Community centre

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Bedhampton Community Centre, Hampshire, U.K.

Community centres or community centers are public locations where members of a community tend to gather for group activities, social support, public information, and other purposes. They may sometimes be open for the whole community or for a specialised group within the greater community. Examples of community centres for specific groups include: Christian community centres, Islamic community centres, Jewish community centres, youth clubs etc.

Uses and activities[edit]

Community centres generally perform many (though rarely all) the following functions in its community (Note this list is intended to define which meaning of the phrase community centre is covered by this article rather than being facts about what some other sources associate with that phrases, though adding source confirming that other sources use the phrase in a similar way would be nice).

Organization and ownership[edit]

Around the world (and sometimes within single countries) there appear to be 4 common ways in which the operation of the kind of community centre are owned and organised[citation needed]. In the following description "Government" may refer to the ordinary secular government or to a dominant religious organisation such as the Roman Catholic Church; and it may refer to the central national or international branch or to the local subdivision of it.

Origins of individual community centres[edit]

Each individual community centre typically has its own peculiar origin and history, though some variants seem to be common[citation needed].

Schools as community centres[edit]

Early forms of community centres in the United States were based in schools providing facilities to inner city communities out of school hours. An early celebrated example of this is to be found in Rochester, New York from 1907. Edward J. Ward, a Presbyterian minister, joined the Extension Department at the University of Wisconsin–Madison, organizing the Wisconsin Bureau of Civic and Social Development. By 1911 they organized a country-wide conference on schools as social centres. Despite concerns expressed by politicians and public officials that they might provide a focus for alternative political and social activity, the idea was successful. In 1916, with the foundation of the National Community Center Association, the term Community Center was generally used in the US. By 1918 there were community centres in 107 US cities, and in 240 cities by 1924. By 1930 there were nearly 500 centres with more than four million people regularly attending. The first of these was Public School 63, located in the Lower East Side. Clinton Child's, one of the organizers, described it as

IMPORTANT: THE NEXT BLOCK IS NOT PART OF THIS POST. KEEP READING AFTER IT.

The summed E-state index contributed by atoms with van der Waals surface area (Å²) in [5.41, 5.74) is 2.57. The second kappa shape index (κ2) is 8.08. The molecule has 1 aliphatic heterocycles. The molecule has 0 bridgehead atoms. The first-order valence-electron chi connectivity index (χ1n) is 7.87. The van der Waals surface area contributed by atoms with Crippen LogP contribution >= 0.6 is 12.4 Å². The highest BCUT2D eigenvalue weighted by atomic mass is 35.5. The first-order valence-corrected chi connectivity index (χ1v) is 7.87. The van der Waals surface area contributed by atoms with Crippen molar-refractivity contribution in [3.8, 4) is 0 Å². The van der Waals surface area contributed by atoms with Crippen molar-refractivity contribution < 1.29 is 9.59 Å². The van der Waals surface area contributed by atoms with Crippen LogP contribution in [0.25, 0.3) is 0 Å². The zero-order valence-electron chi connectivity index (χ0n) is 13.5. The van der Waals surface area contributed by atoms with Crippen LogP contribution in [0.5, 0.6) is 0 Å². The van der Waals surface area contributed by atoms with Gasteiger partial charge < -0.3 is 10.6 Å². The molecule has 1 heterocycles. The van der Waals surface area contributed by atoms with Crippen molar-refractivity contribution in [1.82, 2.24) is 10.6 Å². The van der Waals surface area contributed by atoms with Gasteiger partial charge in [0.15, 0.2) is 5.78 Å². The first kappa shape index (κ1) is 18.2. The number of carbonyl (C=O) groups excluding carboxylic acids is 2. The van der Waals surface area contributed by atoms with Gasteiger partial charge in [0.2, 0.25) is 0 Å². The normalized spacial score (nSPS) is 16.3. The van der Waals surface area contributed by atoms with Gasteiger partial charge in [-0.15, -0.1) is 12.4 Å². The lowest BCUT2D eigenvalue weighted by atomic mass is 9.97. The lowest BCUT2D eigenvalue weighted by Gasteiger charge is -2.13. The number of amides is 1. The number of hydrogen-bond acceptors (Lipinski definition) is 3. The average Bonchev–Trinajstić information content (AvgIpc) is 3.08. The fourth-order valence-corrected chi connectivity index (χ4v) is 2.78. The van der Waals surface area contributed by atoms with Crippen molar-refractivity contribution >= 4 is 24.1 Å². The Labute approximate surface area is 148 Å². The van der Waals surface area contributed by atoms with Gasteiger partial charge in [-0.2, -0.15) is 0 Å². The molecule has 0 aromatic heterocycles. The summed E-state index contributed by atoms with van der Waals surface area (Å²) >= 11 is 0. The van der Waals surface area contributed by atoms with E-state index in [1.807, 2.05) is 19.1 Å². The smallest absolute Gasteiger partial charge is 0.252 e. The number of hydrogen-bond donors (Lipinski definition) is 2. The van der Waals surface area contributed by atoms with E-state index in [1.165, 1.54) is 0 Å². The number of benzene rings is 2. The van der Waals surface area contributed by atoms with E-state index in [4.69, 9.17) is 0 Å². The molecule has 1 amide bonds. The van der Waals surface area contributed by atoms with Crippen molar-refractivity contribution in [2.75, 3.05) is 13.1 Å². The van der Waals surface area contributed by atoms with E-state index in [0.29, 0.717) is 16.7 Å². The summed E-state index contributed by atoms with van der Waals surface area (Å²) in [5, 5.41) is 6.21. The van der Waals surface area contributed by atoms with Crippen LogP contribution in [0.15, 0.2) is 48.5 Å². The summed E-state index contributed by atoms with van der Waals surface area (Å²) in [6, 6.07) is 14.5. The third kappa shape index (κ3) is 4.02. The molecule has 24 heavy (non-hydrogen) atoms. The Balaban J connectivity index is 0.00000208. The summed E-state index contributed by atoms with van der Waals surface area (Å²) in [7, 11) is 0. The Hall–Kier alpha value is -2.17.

"A Community organized about some centre for its own political and social welfare and expression; to peer into its own mind and life, to discover its own social needs and then to meet them, whether they concern the political field, the field of health, of recreation, of education, or of industry; such community organization is necessary if democratic society is to succeed and endure".

In the UK many villages and towns have their own Community Centre, although nearby schools may offer their assembly or dining hall after school for Community Centre activities. For example, local schools near Ouston may host dance, or sporting activities provided by a local community centre.[2]

Grassroots functions[edit]

Parks are also considered community centers. Another pioneer of community centres was Mary Parker Follett, who saw community centres as playing a major part in her concept of community development and democracy seen through individuals organizing themselves into neighborhood groups, and attending to people's needs, desires and aspirations. This can also include parks.

In the United Kingdom, the oldest community centre is possibly that which was established in 1901 in Thringstone, Leicestershire by the old age pensions pioneer, Charles Booth (1847-1916). Extended in 1911 and taken over by the Leicestershire County Council in 1950, this centre still thrives as an educational, social and recreational community resource and was the inspiration for numerous others of its kind.

There are also community centres for a specific purpose, but serving the whole community, such as an arts centre.

Community centres online are defined as a web based interactive, user-submitted network for groups, organisations, or businesses. Users create their own personal profiles, blogs, groups, photos, art, calendars, music and videos to display on their own pages. Administrators provide oversight to the content and approve membership of users.

Urban planning[edit]

In Singapore, community centres are distinct buildings that are officially designated by the government of Singapore. They are meant to play an urban planning role especially as part of Housing Development Board projects. Enrichment and grassroots organisation are their functions like most other community centres, but relieving traffic congestion concerns by placing community centres nearby is also another reason.

See also[edit]

References[edit]

  1. ^ Jan Steen Jacobsen: Stenstrup Forsamlingshus - Et hus for ideologi og fællesskab government history site telling of a local community centre that was built in 1880 (in Danish), retrieved 2013-06-16
  2. ^ http://www.oca.me.uk/

External links[edit]